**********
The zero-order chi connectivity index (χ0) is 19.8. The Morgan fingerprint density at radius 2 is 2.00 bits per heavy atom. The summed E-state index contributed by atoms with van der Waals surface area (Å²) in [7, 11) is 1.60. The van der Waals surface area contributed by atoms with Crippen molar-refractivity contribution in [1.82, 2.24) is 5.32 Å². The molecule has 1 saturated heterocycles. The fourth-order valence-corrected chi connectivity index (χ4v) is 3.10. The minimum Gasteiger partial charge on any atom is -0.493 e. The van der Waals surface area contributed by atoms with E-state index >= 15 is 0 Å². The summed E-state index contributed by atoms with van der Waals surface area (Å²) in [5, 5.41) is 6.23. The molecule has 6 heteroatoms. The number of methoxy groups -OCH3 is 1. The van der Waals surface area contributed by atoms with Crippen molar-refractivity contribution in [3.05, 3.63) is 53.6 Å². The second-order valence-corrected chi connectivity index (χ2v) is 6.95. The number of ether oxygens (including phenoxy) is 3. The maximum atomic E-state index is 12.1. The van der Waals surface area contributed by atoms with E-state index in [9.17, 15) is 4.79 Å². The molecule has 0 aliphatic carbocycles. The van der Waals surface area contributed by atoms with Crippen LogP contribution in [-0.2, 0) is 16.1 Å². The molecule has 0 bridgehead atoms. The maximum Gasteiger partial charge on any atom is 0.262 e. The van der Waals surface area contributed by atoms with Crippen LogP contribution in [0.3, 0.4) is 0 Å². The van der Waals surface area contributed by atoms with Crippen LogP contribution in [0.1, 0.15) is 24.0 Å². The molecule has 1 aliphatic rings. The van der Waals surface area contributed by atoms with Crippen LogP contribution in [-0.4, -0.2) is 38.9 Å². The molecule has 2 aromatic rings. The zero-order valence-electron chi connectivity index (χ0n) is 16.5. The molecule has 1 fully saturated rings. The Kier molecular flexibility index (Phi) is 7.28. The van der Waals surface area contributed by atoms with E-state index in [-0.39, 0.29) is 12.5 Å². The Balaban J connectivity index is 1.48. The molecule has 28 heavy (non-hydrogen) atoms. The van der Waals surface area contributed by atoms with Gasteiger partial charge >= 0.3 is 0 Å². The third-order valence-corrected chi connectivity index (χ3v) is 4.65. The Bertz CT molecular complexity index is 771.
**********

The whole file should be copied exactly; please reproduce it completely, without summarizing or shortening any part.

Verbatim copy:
The zero-order chi connectivity index (χ0) is 19.8. The Morgan fingerprint density at radius 2 is 2.00 bits per heavy atom. The summed E-state index contributed by atoms with van der Waals surface area (Å²) in [7, 11) is 1.60. The van der Waals surface area contributed by atoms with Crippen molar-refractivity contribution in [1.82, 2.24) is 5.32 Å². The molecule has 1 saturated heterocycles. The fourth-order valence-corrected chi connectivity index (χ4v) is 3.10. The minimum Gasteiger partial charge on any atom is -0.493 e. The van der Waals surface area contributed by atoms with E-state index >= 15 is 0 Å². The summed E-state index contributed by atoms with van der Waals surface area (Å²) in [5, 5.41) is 6.23. The molecule has 6 heteroatoms. The number of methoxy groups -OCH3 is 1. The van der Waals surface area contributed by atoms with Crippen molar-refractivity contribution in [3.05, 3.63) is 53.6 Å². The second-order valence-corrected chi connectivity index (χ2v) is 6.95. The number of ether oxygens (including phenoxy) is 3. The maximum atomic E-state index is 12.1. The van der Waals surface area contributed by atoms with E-state index in [9.17, 15) is 4.79 Å². The molecule has 0 aliphatic carbocycles. The van der Waals surface area contributed by atoms with Crippen LogP contribution in [-0.2, 0) is 16.1 Å². The molecule has 0 bridgehead atoms. The maximum Gasteiger partial charge on any atom is 0.262 e. The van der Waals surface area contributed by atoms with Crippen LogP contribution in [0.3, 0.4) is 0 Å². The van der Waals surface area contributed by atoms with Crippen LogP contribution in [0.1, 0.15) is 24.0 Å². The molecule has 1 aliphatic rings. The van der Waals surface area contributed by atoms with Crippen LogP contribution in [-0.4, -0.2) is 38.9 Å². The molecule has 2 aromatic rings. The zero-order valence-electron chi connectivity index (χ0n) is 16.5. The molecule has 1 fully saturated rings. The Kier molecular flexibility index (Phi) is 7.28. The van der Waals surface area contributed by atoms with E-state index in [-0.39, 0.29) is 12.5 Å². The Balaban J connectivity index is 1.48. The molecule has 28 heavy (non-hydrogen) atoms. The van der Waals surface area contributed by atoms with Gasteiger partial charge >= 0.3 is 0 Å². The third-order valence-corrected chi connectivity index (χ3v) is 4.65. The Bertz CT molecular complexity index is 771.